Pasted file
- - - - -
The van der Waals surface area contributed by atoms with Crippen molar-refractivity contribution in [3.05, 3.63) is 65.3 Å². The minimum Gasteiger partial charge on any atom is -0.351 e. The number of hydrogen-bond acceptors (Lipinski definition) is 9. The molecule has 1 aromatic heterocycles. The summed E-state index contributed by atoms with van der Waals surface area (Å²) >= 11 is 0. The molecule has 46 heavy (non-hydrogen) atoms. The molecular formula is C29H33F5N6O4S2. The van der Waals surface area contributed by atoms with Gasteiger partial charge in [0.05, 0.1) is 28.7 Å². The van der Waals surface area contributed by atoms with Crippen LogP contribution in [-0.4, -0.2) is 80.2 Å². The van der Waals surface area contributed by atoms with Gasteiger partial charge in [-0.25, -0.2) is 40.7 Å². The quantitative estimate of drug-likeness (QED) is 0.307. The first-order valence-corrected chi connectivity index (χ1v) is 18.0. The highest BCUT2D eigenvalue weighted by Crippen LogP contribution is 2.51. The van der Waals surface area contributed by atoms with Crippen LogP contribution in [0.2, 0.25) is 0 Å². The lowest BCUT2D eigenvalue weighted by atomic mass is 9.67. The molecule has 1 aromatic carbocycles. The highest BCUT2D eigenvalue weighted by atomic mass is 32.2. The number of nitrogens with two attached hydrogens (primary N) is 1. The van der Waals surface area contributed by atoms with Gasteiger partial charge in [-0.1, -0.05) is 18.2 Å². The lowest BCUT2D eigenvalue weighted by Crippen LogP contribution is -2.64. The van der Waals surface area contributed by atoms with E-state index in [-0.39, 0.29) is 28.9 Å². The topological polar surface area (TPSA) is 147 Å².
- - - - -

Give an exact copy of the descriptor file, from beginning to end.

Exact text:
The van der Waals surface area contributed by atoms with Crippen molar-refractivity contribution in [3.05, 3.63) is 65.3 Å². The minimum Gasteiger partial charge on any atom is -0.351 e. The number of hydrogen-bond acceptors (Lipinski definition) is 9. The molecule has 1 aromatic heterocycles. The summed E-state index contributed by atoms with van der Waals surface area (Å²) >= 11 is 0. The molecule has 46 heavy (non-hydrogen) atoms. The molecular formula is C29H33F5N6O4S2. The van der Waals surface area contributed by atoms with Gasteiger partial charge in [0.05, 0.1) is 28.7 Å². The van der Waals surface area contributed by atoms with Crippen LogP contribution in [-0.4, -0.2) is 80.2 Å². The van der Waals surface area contributed by atoms with Gasteiger partial charge in [-0.25, -0.2) is 40.7 Å². The quantitative estimate of drug-likeness (QED) is 0.307. The first-order valence-corrected chi connectivity index (χ1v) is 18.0. The highest BCUT2D eigenvalue weighted by Crippen LogP contribution is 2.51. The van der Waals surface area contributed by atoms with Crippen LogP contribution in [0.2, 0.25) is 0 Å². The lowest BCUT2D eigenvalue weighted by atomic mass is 9.67. The molecule has 1 aromatic carbocycles. The highest BCUT2D eigenvalue weighted by atomic mass is 32.2. The number of nitrogens with two attached hydrogens (primary N) is 1. The van der Waals surface area contributed by atoms with Gasteiger partial charge in [-0.1, -0.05) is 18.2 Å². The lowest BCUT2D eigenvalue weighted by Crippen LogP contribution is -2.64. The van der Waals surface area contributed by atoms with E-state index in [-0.39, 0.29) is 28.9 Å². The topological polar surface area (TPSA) is 147 Å².